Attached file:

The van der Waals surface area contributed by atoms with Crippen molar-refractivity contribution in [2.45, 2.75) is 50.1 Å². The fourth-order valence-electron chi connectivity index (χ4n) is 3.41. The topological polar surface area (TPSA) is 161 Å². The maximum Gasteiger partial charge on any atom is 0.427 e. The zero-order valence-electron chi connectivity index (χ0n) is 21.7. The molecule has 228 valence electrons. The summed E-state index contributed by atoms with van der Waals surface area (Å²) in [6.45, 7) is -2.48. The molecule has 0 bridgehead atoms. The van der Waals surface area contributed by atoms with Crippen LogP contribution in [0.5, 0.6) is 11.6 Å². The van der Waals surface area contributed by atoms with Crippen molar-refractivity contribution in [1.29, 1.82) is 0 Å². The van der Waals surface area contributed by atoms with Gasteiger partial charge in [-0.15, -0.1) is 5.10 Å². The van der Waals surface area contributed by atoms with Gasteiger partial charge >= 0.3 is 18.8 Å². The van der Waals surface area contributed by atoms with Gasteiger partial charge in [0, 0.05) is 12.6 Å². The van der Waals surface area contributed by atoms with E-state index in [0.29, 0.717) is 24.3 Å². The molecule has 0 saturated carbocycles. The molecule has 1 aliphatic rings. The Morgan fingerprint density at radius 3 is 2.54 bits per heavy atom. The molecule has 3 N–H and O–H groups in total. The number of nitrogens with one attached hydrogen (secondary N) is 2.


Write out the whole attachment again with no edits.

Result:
The van der Waals surface area contributed by atoms with Crippen molar-refractivity contribution in [2.45, 2.75) is 50.1 Å². The fourth-order valence-electron chi connectivity index (χ4n) is 3.41. The topological polar surface area (TPSA) is 161 Å². The maximum Gasteiger partial charge on any atom is 0.427 e. The zero-order valence-electron chi connectivity index (χ0n) is 21.7. The molecule has 228 valence electrons. The summed E-state index contributed by atoms with van der Waals surface area (Å²) in [6.45, 7) is -2.48. The molecule has 0 bridgehead atoms. The van der Waals surface area contributed by atoms with Crippen LogP contribution in [0.5, 0.6) is 11.6 Å². The van der Waals surface area contributed by atoms with Crippen molar-refractivity contribution in [1.29, 1.82) is 0 Å². The van der Waals surface area contributed by atoms with Gasteiger partial charge in [-0.15, -0.1) is 5.10 Å². The van der Waals surface area contributed by atoms with Gasteiger partial charge >= 0.3 is 18.8 Å². The van der Waals surface area contributed by atoms with Gasteiger partial charge in [0, 0.05) is 12.6 Å². The van der Waals surface area contributed by atoms with E-state index in [0.29, 0.717) is 24.3 Å². The molecule has 0 saturated carbocycles. The molecule has 1 aliphatic rings. The Morgan fingerprint density at radius 3 is 2.54 bits per heavy atom. The molecule has 3 N–H and O–H groups in total. The number of nitrogens with one attached hydrogen (secondary N) is 2.